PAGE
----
ARTBA argues that their six-year highway and mass transit capital investment program, “Getting Beyond Gridlock,” presented this past March, would raise enough funds to support the program for at least ten years with no net tax increase for middle- and lower-income Americans. American Truck Association Chief of Legislative Affairs Christopher Spears says they’re sticking to their message, despite recognizing that hiking fuel taxes is not an easy battle. “There must be a political appetite in the House and Senate to act on it,” he said. The truck lobby also doesn’t want to change the way highway infrastructure is funding, citing, “user fees” paid at point of purchase, i.e. a fuel tax, as the most simple and workable system for funding.

Transportation and Infrastructure Chairman Bill Shuster (R-PA) doesn’t believe passing a fuel-tax-hike will be possible, however, he has argued that repatriation is not a timely solution, either, on the eve of the hourglass running out.

Now a new bipartisan bill introduced in March by U.S. Representative Alan Lowenthal (D-CA) offers a unique solution to funding infrastructure reform. “Economy in Motion: The National Multimodal and Sustainable Freight Infrastructure Act (H.R. 1308),” calls for the creation of a Freight Infrastructure Trust Fund, funded by a one percent tax on freight goods. The bill would raise about $8 billion a year for freight-related infrastructure projects across the country. As innumerable, nationwide infrastructure systems related to freight transportation, the fund is being touted as the solution to supporting multi-modal infrastructure projects.

Fix it With Freight

“Economy in Motion” is a six-year plan advocates say will be self-sustaining for at least ten years from the one percent tax on freight goods. According to the DOT, in 2014 trucks transported for 54.5 percent of imports ($348.7 billion) and 66 percent of exports ($365.9 billion) across the country and into Mexico and Canada.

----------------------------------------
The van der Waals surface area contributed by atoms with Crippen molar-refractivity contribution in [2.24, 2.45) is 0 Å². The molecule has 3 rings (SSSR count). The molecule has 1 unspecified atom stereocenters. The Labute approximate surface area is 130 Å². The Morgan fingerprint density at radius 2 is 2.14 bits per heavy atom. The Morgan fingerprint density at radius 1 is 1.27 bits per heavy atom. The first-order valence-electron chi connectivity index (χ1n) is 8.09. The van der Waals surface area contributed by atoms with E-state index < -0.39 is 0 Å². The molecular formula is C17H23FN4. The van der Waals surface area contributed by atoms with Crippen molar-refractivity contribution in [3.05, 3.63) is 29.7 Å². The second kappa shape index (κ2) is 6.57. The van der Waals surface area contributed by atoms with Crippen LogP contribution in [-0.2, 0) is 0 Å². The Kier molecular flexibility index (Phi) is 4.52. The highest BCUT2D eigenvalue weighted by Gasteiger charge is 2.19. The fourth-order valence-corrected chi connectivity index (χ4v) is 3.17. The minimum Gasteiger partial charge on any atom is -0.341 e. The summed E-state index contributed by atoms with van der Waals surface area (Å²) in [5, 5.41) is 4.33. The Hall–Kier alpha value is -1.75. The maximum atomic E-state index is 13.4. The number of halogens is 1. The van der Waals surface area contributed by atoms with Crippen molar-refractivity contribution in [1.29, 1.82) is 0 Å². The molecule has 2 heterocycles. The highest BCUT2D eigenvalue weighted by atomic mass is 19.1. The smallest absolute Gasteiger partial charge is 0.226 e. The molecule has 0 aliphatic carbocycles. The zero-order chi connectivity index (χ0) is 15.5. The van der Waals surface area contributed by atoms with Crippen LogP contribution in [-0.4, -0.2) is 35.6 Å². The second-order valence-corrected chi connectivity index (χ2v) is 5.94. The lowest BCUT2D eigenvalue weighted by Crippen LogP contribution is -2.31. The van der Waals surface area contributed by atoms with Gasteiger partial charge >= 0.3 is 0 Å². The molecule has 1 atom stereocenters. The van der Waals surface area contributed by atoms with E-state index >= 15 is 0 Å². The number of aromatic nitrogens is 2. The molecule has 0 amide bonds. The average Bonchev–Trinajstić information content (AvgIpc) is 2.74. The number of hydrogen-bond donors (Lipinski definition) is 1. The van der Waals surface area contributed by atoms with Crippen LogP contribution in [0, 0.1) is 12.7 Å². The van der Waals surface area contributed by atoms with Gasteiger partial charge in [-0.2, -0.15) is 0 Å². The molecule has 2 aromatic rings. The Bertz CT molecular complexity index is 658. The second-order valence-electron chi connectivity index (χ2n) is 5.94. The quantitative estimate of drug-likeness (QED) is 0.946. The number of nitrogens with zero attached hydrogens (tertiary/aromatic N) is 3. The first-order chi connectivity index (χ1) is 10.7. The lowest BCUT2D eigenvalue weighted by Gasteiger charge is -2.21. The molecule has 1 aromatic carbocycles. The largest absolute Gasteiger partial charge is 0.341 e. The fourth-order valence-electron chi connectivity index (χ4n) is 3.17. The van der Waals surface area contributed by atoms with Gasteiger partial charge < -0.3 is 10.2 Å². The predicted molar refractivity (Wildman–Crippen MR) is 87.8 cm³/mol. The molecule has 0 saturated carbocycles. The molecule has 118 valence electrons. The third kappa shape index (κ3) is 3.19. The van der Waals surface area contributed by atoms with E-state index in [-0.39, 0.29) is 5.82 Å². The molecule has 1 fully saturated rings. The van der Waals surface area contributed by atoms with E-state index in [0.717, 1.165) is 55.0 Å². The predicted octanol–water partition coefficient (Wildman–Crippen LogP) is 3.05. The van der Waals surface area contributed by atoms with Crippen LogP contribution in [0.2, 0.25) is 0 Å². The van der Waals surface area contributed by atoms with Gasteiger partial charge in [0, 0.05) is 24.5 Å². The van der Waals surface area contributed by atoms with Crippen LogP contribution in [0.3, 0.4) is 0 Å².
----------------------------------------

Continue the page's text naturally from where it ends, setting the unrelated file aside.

Our current interstates, designed in the 1950s, are unable to support today’s increased truck size. Under-sized ramps make merging difficult, causing congestion and safety concerns. Freight congestion also impacts public health, hindering public service response times and contributing to poor air quality, smog, and heat islands in cities. Freight-related reform projects in each state would be supported by the new Freight Infrastructure Trust Fund, designated annually based on the amount of freight infrastructure within the state and through a competitive infrastructure grant program with broad project and applicant eligibility open to all local, regional, and state governments. State investment plans will be required to include environmental goals and strategies to address and diminish the environmental and community impacts of freight movement.

National Multimodal Benefits Potential

Recognizing the significance and potential benefits to the country’s entire infrastructure of a freight-targeted reform plan, the bill has quickly gained attention and support from government agencies, municipalities, port authorities, trade groups, private industry, and a growing coalition of legislators, including Congressman Dana Rohrabacher (R-CA), Rep. Ann Kirkpatrick (D-AZ), and Representative Mark Takano (D-CA).

At a press conference on Capitol Hill last Tuesday, Lowenthal and Brenda Lawrence (D- MI) and major supporters of the Coalition for America’s Gateways and Trade Corridors, shined a spotlight on the new proposal and called for the country to take action.

“To remain competitive as a nation we must invest in our national freight infrastructure, repair it, and upgrade it,” said Lowenthall last Tuesday.

While everyone agrees something needs to be done and soon, the biggest issue is that no one can agree on how to pay for it. Although GROW AMERICA also supports robust investment in multimodal freight infrastructure and prioritizes it within version 2.0 of the Act, critics question the bill’s ability to ensure long-term solvency of the Highway Trust Fund. The self-sustaining freight-targeted reform plan could be the answer to funding much-needed infrastructure reform across all channels.

It remains to be seem if the freight-focused bill will gain enough momentum to pass before the summer deadline. With concerns of solvency taking precedence over safety, however, a industry-specific yet self-sustaining bill could offer a real opportunity to implement some action toward fixing the country’s infrastructure sooner rather than later.